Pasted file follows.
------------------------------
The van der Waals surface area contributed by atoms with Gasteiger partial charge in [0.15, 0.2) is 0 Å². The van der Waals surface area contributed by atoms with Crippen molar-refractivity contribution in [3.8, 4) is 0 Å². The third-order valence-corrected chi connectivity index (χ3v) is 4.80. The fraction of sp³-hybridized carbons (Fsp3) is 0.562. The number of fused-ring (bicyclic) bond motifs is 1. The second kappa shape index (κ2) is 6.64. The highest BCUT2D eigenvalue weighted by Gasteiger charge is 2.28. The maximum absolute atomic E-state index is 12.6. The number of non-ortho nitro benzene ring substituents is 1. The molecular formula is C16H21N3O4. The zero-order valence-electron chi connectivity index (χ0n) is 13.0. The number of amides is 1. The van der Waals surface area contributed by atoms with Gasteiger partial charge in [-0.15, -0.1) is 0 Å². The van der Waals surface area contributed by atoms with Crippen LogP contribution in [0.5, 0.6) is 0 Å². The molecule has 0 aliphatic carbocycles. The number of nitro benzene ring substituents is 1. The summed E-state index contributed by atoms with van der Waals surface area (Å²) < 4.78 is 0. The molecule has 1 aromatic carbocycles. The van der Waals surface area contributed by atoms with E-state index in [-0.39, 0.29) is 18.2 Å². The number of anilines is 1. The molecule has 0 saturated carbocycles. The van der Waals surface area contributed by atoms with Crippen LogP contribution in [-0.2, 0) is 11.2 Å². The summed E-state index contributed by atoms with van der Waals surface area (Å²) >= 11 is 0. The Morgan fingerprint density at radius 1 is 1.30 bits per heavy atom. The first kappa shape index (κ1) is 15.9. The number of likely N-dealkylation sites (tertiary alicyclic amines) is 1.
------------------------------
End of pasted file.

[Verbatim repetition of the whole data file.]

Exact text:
The van der Waals surface area contributed by atoms with Gasteiger partial charge in [0.15, 0.2) is 0 Å². The van der Waals surface area contributed by atoms with Crippen molar-refractivity contribution in [3.8, 4) is 0 Å². The third-order valence-corrected chi connectivity index (χ3v) is 4.80. The fraction of sp³-hybridized carbons (Fsp3) is 0.562. The number of fused-ring (bicyclic) bond motifs is 1. The second kappa shape index (κ2) is 6.64. The highest BCUT2D eigenvalue weighted by Gasteiger charge is 2.28. The maximum absolute atomic E-state index is 12.6. The number of non-ortho nitro benzene ring substituents is 1. The molecular formula is C16H21N3O4. The zero-order valence-electron chi connectivity index (χ0n) is 13.0. The number of amides is 1. The van der Waals surface area contributed by atoms with Gasteiger partial charge in [-0.15, -0.1) is 0 Å². The van der Waals surface area contributed by atoms with Crippen LogP contribution in [0.5, 0.6) is 0 Å². The molecule has 0 aliphatic carbocycles. The number of nitro benzene ring substituents is 1. The summed E-state index contributed by atoms with van der Waals surface area (Å²) < 4.78 is 0. The molecule has 1 aromatic carbocycles. The van der Waals surface area contributed by atoms with E-state index in [-0.39, 0.29) is 18.2 Å². The number of anilines is 1. The molecule has 0 saturated carbocycles. The van der Waals surface area contributed by atoms with Crippen LogP contribution in [-0.2, 0) is 11.2 Å². The summed E-state index contributed by atoms with van der Waals surface area (Å²) >= 11 is 0. The Morgan fingerprint density at radius 1 is 1.30 bits per heavy atom. The first kappa shape index (κ1) is 15.9. The number of likely N-dealkylation sites (tertiary alicyclic amines) is 1.